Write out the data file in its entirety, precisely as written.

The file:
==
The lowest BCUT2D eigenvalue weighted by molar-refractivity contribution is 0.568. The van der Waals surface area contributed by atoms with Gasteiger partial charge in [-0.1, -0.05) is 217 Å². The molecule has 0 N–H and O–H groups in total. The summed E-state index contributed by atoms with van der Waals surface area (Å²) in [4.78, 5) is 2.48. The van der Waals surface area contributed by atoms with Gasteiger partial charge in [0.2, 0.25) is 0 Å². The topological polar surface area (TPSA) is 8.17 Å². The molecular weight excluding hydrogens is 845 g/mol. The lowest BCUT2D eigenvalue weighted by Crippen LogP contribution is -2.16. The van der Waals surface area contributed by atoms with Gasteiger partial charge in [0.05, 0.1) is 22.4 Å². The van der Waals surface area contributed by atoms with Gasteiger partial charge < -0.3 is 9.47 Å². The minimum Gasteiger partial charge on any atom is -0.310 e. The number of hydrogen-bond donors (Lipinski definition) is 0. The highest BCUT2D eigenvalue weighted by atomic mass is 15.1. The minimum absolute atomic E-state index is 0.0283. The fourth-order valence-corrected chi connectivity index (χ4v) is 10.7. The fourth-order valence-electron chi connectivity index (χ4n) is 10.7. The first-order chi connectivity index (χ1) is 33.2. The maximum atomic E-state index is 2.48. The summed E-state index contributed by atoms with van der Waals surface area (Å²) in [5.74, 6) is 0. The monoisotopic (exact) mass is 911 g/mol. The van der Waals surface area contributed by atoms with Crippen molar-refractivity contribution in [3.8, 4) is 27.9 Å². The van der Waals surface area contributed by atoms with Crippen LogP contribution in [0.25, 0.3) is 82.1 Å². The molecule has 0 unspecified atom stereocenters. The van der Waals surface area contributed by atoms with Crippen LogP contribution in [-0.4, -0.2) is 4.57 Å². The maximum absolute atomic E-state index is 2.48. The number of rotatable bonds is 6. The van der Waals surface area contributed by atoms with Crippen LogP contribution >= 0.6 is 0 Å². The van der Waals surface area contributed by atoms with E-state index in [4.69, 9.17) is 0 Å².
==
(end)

The lowest BCUT2D eigenvalue weighted by molar-refractivity contribution is 0.568. The van der Waals surface area contributed by atoms with Gasteiger partial charge in [-0.1, -0.05) is 217 Å². The molecule has 0 N–H and O–H groups in total. The summed E-state index contributed by atoms with van der Waals surface area (Å²) in [4.78, 5) is 2.48. The van der Waals surface area contributed by atoms with Gasteiger partial charge in [0.2, 0.25) is 0 Å². The topological polar surface area (TPSA) is 8.17 Å². The molecular weight excluding hydrogens is 845 g/mol. The lowest BCUT2D eigenvalue weighted by Crippen LogP contribution is -2.16. The van der Waals surface area contributed by atoms with Gasteiger partial charge in [0.05, 0.1) is 22.4 Å². The van der Waals surface area contributed by atoms with Gasteiger partial charge < -0.3 is 9.47 Å². The minimum Gasteiger partial charge on any atom is -0.310 e. The number of hydrogen-bond donors (Lipinski definition) is 0. The highest BCUT2D eigenvalue weighted by atomic mass is 15.1. The minimum absolute atomic E-state index is 0.0283. The fourth-order valence-corrected chi connectivity index (χ4v) is 10.7. The fourth-order valence-electron chi connectivity index (χ4n) is 10.7. The first-order chi connectivity index (χ1) is 33.2. The maximum atomic E-state index is 2.48. The summed E-state index contributed by atoms with van der Waals surface area (Å²) in [5.74, 6) is 0. The monoisotopic (exact) mass is 911 g/mol. The van der Waals surface area contributed by atoms with Crippen molar-refractivity contribution in [3.8, 4) is 27.9 Å². The van der Waals surface area contributed by atoms with Crippen LogP contribution in [0.25, 0.3) is 82.1 Å². The molecule has 0 unspecified atom stereocenters. The van der Waals surface area contributed by atoms with Crippen LogP contribution in [-0.4, -0.2) is 4.57 Å². The maximum absolute atomic E-state index is 2.48. The number of rotatable bonds is 6. The van der Waals surface area contributed by atoms with Crippen LogP contribution >= 0.6 is 0 Å². The van der Waals surface area contributed by atoms with E-state index in [4.69, 9.17) is 0 Å².